Others want quicker action on DACA. A group of 34 House Republicans on Tuesday asked Speaker Paul Ryan to act this month on legislation “dealing with the 800,000 young immigrants brought to the United States as children and living here illegally,” noted a PBS report. “Ryan has said he does not see a need to act before March, the deadline President Donald Trump gave Congress to find a permanent solution after he suspended the temporary protections against deportation granted by the Obama administration.”

But CNN reported, “There is a growing recognition on Capitol Hill that including immigration provisions to protect DACA recipients in the year-end spending bill could be a deal breaker for Republicans even as some Democrats in the House have threatened to vote against a spending package that doesn’t include it.”

To avert a government shutdown, the House and the Senate voted Thursday for a short-term spending bill “to keep the federal government running for another two weeks,” CNN reported.

Trump Immigration Crackdown Hits Backlogged Courts

Charles Reed/U.S. Immigration and Customs Enforcement / AP

Charles Reed/U.S. Immigration and Customs Enforcement / AP

BuzzFeed is deep-diving into the problems of a backlogged immigration courts system as President Trump gears up his enforcement and deportation plans. The report notes that “… judges and lawyers interviewed by BuzzFeed News described hearings scheduled four, five, or even six years out. Already facing a crushing caseload, immigration judges are bracing for more strain as the Trump administration pushes ahead with an aggressive ramp-up of immigration enforcement with no public commitment so far to aid backlogged courts.”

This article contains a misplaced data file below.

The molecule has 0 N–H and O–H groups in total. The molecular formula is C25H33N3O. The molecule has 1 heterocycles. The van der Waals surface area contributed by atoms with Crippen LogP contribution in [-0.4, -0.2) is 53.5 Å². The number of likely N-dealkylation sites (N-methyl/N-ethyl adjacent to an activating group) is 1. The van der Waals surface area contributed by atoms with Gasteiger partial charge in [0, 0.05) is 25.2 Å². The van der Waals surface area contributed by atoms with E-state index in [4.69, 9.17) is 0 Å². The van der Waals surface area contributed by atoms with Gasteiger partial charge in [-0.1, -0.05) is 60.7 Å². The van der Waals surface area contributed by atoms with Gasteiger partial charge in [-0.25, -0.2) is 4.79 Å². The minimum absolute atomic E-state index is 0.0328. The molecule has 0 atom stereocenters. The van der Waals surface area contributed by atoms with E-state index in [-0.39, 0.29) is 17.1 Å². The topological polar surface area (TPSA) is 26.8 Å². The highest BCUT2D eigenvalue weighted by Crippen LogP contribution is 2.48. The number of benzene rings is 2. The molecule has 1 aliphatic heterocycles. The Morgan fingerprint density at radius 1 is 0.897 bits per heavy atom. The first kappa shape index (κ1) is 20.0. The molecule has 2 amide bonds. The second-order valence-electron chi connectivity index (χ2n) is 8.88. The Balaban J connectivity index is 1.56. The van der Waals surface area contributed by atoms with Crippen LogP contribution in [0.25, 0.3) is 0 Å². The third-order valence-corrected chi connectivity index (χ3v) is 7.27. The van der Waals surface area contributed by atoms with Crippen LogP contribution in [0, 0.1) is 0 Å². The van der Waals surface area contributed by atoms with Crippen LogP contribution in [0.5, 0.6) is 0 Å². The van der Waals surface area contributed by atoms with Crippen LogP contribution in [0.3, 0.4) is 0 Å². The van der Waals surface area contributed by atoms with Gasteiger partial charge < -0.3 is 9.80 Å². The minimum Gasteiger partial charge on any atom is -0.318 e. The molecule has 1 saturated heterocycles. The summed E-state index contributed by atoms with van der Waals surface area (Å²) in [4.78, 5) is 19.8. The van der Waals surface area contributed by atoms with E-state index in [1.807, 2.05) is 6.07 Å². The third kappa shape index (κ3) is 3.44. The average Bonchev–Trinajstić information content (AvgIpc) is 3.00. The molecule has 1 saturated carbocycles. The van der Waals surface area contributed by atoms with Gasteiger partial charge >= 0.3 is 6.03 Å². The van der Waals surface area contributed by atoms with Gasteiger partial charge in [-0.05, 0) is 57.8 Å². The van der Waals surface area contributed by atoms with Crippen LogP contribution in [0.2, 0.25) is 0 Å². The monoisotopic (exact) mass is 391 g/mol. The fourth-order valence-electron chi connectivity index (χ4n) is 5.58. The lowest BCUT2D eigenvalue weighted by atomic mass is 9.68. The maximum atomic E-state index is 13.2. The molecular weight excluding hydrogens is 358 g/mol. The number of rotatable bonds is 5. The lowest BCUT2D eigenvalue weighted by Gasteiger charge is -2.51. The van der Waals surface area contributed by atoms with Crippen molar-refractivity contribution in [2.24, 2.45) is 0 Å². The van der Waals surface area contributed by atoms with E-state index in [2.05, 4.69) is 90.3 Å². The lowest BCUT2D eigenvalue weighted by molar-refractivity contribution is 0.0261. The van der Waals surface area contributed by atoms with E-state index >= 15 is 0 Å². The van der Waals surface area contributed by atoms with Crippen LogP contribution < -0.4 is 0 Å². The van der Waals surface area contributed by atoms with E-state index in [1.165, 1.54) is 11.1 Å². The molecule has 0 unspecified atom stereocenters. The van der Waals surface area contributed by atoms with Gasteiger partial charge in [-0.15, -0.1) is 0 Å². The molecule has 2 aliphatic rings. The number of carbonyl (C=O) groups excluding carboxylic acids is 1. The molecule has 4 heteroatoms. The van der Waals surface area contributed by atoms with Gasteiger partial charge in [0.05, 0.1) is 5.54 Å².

And as background the websites notes that “… immigration courts, despite their name, are actually an arm of the US Department of Justice… [the][ lawyers from the US Department of Homeland Security prosecute cases. Rulings can be appealed to the Board of Immigration Appeals, which is also part of the Justice Department, and then to a federal appeals court.”
The report also notes that more than a half-million cases are pending immigration court attention. Read the report here: https://www.buzzfeed.com/zoetillman/backlogged-immigration-courts-pose-problems-for-trumps-plans?utm_term=.qeqnQJxo3#.wxBYOm5nr